Next Hall applied EROI on humans. Hunter/gatherers need to walk/run to find food, nuts and animals. Fire enhanced EROI since it made cooking of food possible, which was more abundant and easier to acquire than animals.
Next step agriculture allowed for food storage, yielding in EROI in the range of 10-50, enabling leisure, resulting in socializing, like story telling.
Next step fossil fuel exploitation. Secret: you want more wealth? Use more energy. During Hall’s lifetime, energy use per capita, as well as wealth increased by a factor of 7.
Next graph that shows the % of GDP spent on energy, with a sharp decline after 1850 (application of coal). In the 1990s that % went up again. Hall states that EROI of most of our fuels is declining as they are depleting.
Hall acknowledges the importance of technology and that technology is in competition with depletion and refers to his book about (low) EROI of solar with Pietro. Pietro today is even more pessimistic about EROI of PV-solar than before.
Refers to the reality of peak (conventional) oil. Decline EROI of Norwegian North Sea oil from 1:40 to 1:20. Patterns applies to everywhere else. Net energy cliff. Offshore wind has EROI of 52. Shows picture with peak fossil (all included) at 2045. Familiar pyramid of cultural achievements as related to EROI. For arts you are supposed to need 14:1 (a ridiculous notion, the highest art was created before the fossil fuel age).
Hall has extremely little hope for renewable energy and suggests that by 3000, humans will be hunters-gatherers again. Hall nevertheless says it is wise that we move the renewables and downplays importance climate change a little and that the EROI discussion-implications are more important for society.
[cassandralegacy] – Charlie Hall speaks about EROI (and many other things)
[wikipedia.org] – List of countries by energy intensity (2003)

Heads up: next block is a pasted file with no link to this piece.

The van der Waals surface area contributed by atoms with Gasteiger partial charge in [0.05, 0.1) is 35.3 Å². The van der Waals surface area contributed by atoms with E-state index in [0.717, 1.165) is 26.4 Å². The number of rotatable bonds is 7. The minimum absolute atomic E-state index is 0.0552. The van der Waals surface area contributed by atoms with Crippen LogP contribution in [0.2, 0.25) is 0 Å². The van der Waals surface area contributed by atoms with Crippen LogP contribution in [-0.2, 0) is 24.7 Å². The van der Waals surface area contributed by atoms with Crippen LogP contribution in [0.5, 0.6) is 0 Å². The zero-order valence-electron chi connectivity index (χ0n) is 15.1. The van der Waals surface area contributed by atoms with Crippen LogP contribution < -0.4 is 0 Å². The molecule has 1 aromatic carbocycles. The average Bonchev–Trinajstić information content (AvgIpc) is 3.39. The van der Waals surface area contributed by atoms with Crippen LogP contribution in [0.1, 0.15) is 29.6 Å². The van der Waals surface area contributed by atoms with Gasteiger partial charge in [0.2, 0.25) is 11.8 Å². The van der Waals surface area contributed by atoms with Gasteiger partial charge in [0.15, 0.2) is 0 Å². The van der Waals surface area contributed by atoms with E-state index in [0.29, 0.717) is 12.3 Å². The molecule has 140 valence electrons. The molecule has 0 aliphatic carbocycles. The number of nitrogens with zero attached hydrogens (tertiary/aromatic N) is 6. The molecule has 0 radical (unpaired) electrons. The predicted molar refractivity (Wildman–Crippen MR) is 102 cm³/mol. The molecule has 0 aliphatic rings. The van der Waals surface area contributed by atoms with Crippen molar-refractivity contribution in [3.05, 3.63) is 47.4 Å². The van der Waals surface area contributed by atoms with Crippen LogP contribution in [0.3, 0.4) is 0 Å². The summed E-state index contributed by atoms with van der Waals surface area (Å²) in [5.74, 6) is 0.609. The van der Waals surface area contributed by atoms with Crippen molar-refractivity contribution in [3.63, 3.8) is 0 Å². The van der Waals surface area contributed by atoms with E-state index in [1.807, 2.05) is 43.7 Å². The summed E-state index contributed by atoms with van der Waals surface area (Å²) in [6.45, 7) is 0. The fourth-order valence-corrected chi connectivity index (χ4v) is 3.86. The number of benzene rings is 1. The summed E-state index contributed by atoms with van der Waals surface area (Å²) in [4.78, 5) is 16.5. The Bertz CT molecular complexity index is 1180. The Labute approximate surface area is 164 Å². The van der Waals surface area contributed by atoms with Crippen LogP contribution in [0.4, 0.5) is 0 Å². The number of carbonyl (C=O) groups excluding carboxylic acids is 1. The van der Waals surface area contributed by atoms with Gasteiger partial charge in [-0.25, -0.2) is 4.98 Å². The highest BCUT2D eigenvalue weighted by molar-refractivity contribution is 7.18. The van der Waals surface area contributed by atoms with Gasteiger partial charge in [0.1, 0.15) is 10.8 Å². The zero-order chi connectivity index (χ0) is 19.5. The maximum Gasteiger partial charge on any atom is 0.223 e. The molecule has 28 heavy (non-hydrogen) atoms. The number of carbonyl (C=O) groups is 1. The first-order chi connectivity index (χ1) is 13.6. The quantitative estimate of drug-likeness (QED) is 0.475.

|Country||Ton of oil/million $ GDP|
Countries like Russia and to a lesser extent the US with lots of resources don’t need to invest too much time and effort in reducing energy waste as other (European) countries and Japan, that have few natural energy resources.
The video and Wikipedia differ about China, probably due to 12 years time difference.
List 1990 – 2014
[worldbank.org] – Energy intensity level of primary energy (MJ/$2011 PPP GDP)
[yearbook.enerdata.net] – Energy intensity of GDP at constant purchasing power parities
Rijswijk Buiten is located near The Hague. Unlike almost any other group of houses, these ones no longer have a connection to the natural gas grid. Electricity comes from solar panels and powers heat pumps for space heating via floor heating.
Between now and 2023, 3500 new energy neutral homes without connection to natural gas grid are planned to be build. From 2020 every new build home in the Netherlands must be energy neutral like the ones presented here in Rijswijk Buiten.
Ecofys on behalf of the European Commission presented a study, giving thumbs up for onshore wind energy.
Onshore wind is cheaper than coal, gas or nuclear energy when the costs of ‘external’ factors like air quality, human toxicity and climate change are taken into account, according to an EU analysis.
The report says that for every megawatt hour (MW/h) of electricity generated, onshore wind costs roughly €105 (£83) per MW/h, compared to gas and coal which can cost up to around €164 and €233 per MW/h, respectively.
Nuclear power, offshore wind and solar energy are all comparably inexpensive generators, at roughly €125 per MW/h.
[theguardian.com] – Wind power is cheapest energy, EU analysis finds
[ec.europa.eu] – EU report: Subsidies and costs of EU energy [pdf]
[ecofys.com] – It should be kept in mind that Ecofys is a renewable energy consultancy firm, so not entirely impartial.
|Country||Energy Intensity (toe/million $)|
An interesting question in a world that is slowly running out of fossil fuel reserves is: how much energy does a country need to generate its wealth? The table gives the answer for a number of OECD countries, plus a few countries of special geopolitical interest. Keep in mind that geographical location has an inevitable influence on energy use; colder countries need more energy for space heating. The units in the right column represent tonnes of oil equivalent per million constant year 2000 international dollars.
Switzerland needs 1031 barrel of oil to generate 1 million $ income, Russia 4386.
[wikipedia.org] – List of countries by energy intensity